How do we ensure that content creators and creatives are rewarded adequately in a digital age?
The Danish Ministry for Culture recently hosted a very topical and interesting debate on digital distribution and intellectual property rights in their series of talks named Kultur på kanten (Culture on the Edge). When we talk about digital in relation to creative industries and the arts it is useful to distinguish between whether digital is an end in itself or just means to an end. Minister for Culture, Uffe Elbæk, said very clearly that for him the debate around digital is not in any way a debate about artists giving up their intellectual property rights to their work.
The whole debate seems more around revisiting the ways in which creatives distribute their work and how they are paid royalties for their work. One example of this is traditional hard copy library books which only circulate in a limited number of copies for a certain work. With the introduction of digital ebooks, libraries could potentially lend out umlimited copies of each book with the result that their budgets would be overspent if a system is not in place to monitor and control the spend. Some artists in the audience were very sceptical of stories in the media of how artists on music streaming services are only paid a fraction of what they are used to and clearly some of the business models need to be fine-tuned.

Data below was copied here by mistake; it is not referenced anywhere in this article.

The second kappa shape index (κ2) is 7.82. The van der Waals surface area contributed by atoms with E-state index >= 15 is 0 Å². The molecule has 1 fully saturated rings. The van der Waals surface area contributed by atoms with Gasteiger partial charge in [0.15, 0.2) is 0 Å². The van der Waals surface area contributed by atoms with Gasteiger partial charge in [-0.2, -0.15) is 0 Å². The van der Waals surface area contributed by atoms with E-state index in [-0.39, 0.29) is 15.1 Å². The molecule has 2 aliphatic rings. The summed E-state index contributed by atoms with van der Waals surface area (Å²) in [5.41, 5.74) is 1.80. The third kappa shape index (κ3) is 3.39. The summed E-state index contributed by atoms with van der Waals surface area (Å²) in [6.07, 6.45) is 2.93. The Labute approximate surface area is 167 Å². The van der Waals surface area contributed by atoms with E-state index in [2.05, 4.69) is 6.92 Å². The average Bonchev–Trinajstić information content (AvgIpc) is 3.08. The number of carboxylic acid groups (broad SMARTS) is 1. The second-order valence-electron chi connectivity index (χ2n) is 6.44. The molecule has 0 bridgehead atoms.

However, it is very clear that the internet has kicked off a revolution in how we consume creative content but as one author assured us stories have existed thousands of years before Guthenberg and will also exist in the new digital medium – the task now is to assure that the right people are being rewarded for their work. Digital will in some ways cut out the middle man – big record companies are no longer gatekeepers between bands and their audience. We need to adapt business models. I think that this is a welcome opportunity and I am also quite sure that there will be room for anyone who adds true value to a product or experience along the value chain.
Finally, how should we reward artists and creatives who decide to create in the digital medium as a way of working. That I think probably deserves its own blog post one day.